“Carl Hulse, The Times’s chief Washington correspondent, was well acquainted with Mr. Reid and helped arrange an interview for Helene. She flew to Las Vegas on Dec. 5 and met with the former senator, who confirmed the program with details, saying, ‘I’m not embarrassed or ashamed or sorry I got this going.’
“Leslie interviewed the aerospace magnate Robert Bigelow, who also confirmed his participation, saying Americans were being held back from serious research into U.F.O.’s by ‘a juvenile taboo.’ ” For the past 60 years the Times had dismissed “serious research into U.F.O.’s” with snide, nose-in-the-air mockery. And now it approvingly quotes a characterization of this dismissal as “a juvenile taboo”?
There’s a Yiddish word for twists of this kind: Moshiachzeiten. “Messianic times.” As a teenage UFOlogist, I would have been ecstatic. A pity my Moshiachzeiten had to wait until I hit 70.
Since December 16, the story has exploded through the media. It’s impossible to track all the places it’s appeared: here’s links to the stories on CNN, Politico, and Vox.com. The website of “Omnitalk Radio Network” provides an extremely helpful collection of links to video and audio reports and interviews, which I came upon thanks to postings by Australian UFOlogists Keith Basterfield and Shane Ryan. I can’t fail to mention, also, the fine and thoughtful discussion posted on December 20 to the UFO Trail website.
I feel like someone standing right next to an elephant, and although I’m not blind like the elephantologists in the classic Indian fable, it will take some time and distance before I can get a clear sense of just what this beast is that looms over me. Provisionally, and knowing my sense of the matter is bound to change as I learn more, here are some thoughts and queries:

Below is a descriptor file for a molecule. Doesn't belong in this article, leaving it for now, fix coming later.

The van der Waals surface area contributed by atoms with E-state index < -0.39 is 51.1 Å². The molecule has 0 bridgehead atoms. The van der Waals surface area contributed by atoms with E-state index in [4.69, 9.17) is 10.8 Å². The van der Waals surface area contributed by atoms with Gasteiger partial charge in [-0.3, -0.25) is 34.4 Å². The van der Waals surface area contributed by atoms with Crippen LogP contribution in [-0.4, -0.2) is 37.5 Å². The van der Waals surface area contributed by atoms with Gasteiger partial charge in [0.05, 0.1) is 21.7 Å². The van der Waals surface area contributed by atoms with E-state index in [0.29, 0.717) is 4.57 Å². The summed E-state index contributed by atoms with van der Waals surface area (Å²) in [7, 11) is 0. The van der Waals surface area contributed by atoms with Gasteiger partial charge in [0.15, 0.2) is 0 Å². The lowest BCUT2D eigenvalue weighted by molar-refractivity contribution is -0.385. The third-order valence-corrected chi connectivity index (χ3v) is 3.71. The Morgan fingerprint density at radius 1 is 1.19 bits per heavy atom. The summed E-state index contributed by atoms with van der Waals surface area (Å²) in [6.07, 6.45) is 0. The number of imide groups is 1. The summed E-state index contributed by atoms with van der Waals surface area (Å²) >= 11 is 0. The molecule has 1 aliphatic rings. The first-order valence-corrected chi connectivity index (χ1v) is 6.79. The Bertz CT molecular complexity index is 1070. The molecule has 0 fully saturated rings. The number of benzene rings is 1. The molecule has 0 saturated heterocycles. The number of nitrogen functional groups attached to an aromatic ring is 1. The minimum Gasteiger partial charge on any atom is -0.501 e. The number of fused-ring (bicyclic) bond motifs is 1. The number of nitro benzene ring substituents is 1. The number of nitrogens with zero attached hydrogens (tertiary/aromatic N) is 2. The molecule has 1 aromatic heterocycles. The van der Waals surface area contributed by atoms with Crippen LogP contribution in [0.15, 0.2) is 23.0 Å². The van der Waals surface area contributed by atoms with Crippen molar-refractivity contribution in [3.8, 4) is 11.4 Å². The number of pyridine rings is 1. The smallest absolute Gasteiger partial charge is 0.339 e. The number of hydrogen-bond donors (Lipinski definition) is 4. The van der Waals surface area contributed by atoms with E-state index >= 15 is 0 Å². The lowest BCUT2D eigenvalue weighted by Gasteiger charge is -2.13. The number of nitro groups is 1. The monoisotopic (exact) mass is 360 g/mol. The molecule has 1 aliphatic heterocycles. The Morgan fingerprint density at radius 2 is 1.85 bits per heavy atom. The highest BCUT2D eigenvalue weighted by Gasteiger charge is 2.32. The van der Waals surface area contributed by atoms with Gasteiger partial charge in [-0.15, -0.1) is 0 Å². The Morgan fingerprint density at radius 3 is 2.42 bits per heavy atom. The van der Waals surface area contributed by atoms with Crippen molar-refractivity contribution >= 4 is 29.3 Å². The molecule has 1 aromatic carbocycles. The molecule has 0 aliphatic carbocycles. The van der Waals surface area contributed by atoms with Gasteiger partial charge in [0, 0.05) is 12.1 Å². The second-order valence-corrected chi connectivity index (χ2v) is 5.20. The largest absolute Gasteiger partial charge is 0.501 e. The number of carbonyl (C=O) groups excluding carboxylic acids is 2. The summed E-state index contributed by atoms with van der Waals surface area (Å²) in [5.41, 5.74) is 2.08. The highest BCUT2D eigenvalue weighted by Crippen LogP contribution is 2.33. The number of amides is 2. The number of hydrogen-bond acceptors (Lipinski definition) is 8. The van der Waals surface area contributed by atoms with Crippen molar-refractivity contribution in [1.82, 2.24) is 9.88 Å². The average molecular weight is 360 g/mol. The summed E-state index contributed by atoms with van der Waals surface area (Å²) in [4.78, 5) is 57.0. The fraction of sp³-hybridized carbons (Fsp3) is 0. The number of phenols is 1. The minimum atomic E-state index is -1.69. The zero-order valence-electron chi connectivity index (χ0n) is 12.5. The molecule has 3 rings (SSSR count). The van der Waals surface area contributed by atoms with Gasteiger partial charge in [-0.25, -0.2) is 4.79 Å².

1) The real “big story,” it seems to me, is not the Pentagon secret project–which seems mostly to have gone nowhere, unearthed nothing of any significance. Nor is it the weird and dramatic 2004 UFO encounter, one of those studied by the project, that’s the subject of the second Cooper-Kean-Blumenthal article. (It’s an impressive sighting. There have been impressive sightings for decades, under the Old Gray Lady’s upturned nose.) The big story is the story itself–why it erupted when and where and how it did. And what it has to say about what UFOs mean for early 21st-century America.
2) Is it standard practice for someone unaffiliated with a newspaper to be given a byline in that newspaper–outside the op-ed page–as Leslie Kean was in the Times stories? Readers familiar with the world of journalism can probably set me straight on this; perhaps it’s not as remarkable as I think. But when a prominent UFO author is made, in effect, an honorary Times correspondent, it feels to me like the newspaper’s endorsement, not necessarily of the truth of her beliefs about UFOs, but at least of their respectability.
3) There’s a split in the media coverage of the UFO program, and it seems to correlate with our current political divisions. Not, however, in the way conventional stereotypes would lead you to expect.
The liberal East Coast media that Donald Trump so loves to bash–the Times, the Post, CNN–have given the story full and respectful coverage. In an op-ed last Saturday (December 23), the Times‘ Ross Douthat speaks with warmth, appreciation, and genuine understanding of the views of the “wonderful” UFOlogist Jacques Vallée. Following Vallée, and in complete accord with the position I’ve taken in this blog, Douthat suggests that in UFOs we confront “an enduring phenomenon whose interpretations shift but whose essentials are consistent” through the ages, “a persistent phenomenon that might be much weirder than a simple visitation from the stars.”
Fox News, by contrast, mocks the whole subject, treating the Pentagon UFO investigation as one more specimen of the “Washington swamp” that Trump is supposed to drain.